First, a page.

INTRODUCTION: Monozygotic twinning, associated with increased infant morbidity and mortality, is more common after assisted reproductive technology (ART) than in the general population. Although multiple factors have been proposed as contributors, studies seeking to define causality have been underpowered or inconclusive. We evaluated trends of monozygotic twinning in ART and its association with patient and treatment factors.
METHODS: We analyzed 392,136 pregnancies resulting from fresh, nondonor embryo transfers conducted between 2000 and 2011 and reported to the National ART Surveillance System. We examined trends of monozygotic twin pregnancies (defined as those in which number of fetal heart tones on first trimester ultrasound exceeded number of embryos transferred) using the Cochrane-Armitage test and subsequently compared monozygotic twins with (1) singleton pregnancies (one fetal heart) and (2) other multiple-gestation pregnancies (more than one fetal heart but not more than number of embryos transferred). Modified Poisson regression models were used to estimate adjusted risk ratios (aRRs) for monozygotic twinning association with assisted hatching for both comparison groups, stratified by day-3 and day-5 transfer.
RESULTS: Incidence of monozygotic twinning after ART increased from 2000 to 2011 (P<.001 for trend), with greater incidence in day-5 (1.72%) than day-3 (0.48%) embryo transfers. Monozygotic twinning was associated with assisted hatching among day-3 embryo transfers when compared with both singleton (aRR 2.19, confidence interval [CI] 1.93–2.48) and other multiple-gestation (aRR 2.27, CI 2.00–2.57) pregnancies and among day-5 embryo transfers when compared with other multiple-gestation pregnancies (aRR 1.18, CI 1.05–1.32).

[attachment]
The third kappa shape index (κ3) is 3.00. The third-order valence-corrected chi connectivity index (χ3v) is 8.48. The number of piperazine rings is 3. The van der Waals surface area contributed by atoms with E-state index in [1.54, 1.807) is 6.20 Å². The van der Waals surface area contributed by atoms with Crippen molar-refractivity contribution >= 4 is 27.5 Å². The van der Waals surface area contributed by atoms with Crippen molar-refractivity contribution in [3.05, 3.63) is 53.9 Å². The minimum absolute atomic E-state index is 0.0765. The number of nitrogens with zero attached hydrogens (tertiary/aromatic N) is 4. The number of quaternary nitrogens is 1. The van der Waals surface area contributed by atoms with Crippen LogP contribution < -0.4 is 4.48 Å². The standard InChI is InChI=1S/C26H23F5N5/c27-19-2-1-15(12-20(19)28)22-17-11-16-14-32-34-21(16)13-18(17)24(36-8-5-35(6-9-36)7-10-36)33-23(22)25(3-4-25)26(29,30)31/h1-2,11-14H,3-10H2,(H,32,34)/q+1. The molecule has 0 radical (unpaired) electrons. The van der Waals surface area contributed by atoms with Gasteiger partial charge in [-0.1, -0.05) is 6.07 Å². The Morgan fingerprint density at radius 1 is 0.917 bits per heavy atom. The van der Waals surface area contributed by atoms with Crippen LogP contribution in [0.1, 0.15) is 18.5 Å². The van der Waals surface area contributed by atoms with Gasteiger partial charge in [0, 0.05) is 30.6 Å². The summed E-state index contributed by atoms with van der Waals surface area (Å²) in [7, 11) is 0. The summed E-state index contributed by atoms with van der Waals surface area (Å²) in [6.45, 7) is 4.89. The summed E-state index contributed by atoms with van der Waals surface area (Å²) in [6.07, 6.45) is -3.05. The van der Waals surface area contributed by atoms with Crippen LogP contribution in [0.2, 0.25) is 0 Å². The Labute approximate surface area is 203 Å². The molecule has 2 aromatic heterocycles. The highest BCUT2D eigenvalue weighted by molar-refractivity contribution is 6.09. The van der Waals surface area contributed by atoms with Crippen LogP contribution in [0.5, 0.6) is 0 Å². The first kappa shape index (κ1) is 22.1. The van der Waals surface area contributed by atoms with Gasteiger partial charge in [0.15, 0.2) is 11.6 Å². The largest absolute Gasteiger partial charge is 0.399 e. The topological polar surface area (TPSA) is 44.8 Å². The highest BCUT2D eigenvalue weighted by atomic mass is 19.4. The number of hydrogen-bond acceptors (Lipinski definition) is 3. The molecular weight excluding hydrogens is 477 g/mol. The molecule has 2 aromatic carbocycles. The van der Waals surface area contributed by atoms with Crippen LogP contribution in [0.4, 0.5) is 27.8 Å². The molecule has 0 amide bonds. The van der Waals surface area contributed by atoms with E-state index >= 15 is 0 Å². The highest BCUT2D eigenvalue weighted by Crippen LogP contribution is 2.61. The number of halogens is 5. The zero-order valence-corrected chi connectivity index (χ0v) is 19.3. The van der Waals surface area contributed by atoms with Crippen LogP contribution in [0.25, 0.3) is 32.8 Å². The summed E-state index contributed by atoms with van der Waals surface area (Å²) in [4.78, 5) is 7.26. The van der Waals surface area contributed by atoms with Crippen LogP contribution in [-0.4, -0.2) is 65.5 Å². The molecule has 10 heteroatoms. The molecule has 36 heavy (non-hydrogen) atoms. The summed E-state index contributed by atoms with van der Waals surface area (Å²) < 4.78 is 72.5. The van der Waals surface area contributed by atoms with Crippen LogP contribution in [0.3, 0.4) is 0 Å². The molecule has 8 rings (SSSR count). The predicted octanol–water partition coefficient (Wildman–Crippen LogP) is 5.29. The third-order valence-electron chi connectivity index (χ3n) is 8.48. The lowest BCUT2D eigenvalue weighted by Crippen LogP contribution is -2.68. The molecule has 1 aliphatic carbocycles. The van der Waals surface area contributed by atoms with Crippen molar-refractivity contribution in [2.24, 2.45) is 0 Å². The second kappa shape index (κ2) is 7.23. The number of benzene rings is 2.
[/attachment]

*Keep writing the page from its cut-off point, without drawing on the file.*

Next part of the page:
CONCLUSIONS: Monozygotic twin pregnancy incidence after ART has increased over the past decade. Day-5 transfer and assisted hatching are associated with increased monozygotic twinning risk.
Financial Disclosure: Jessica R. Kanter, BS; Sheree Boulet, DrPh, MPH; Jennifer F. Kawwass, MD; Denise J. Jamieson, MD, MPH; and Dmitry Kissin, MD, MPH—These authors have no conflicts of interest to disclose relative to the contents of this presentation.
© 2014 by The American College of Obstetricians and Gynecologists.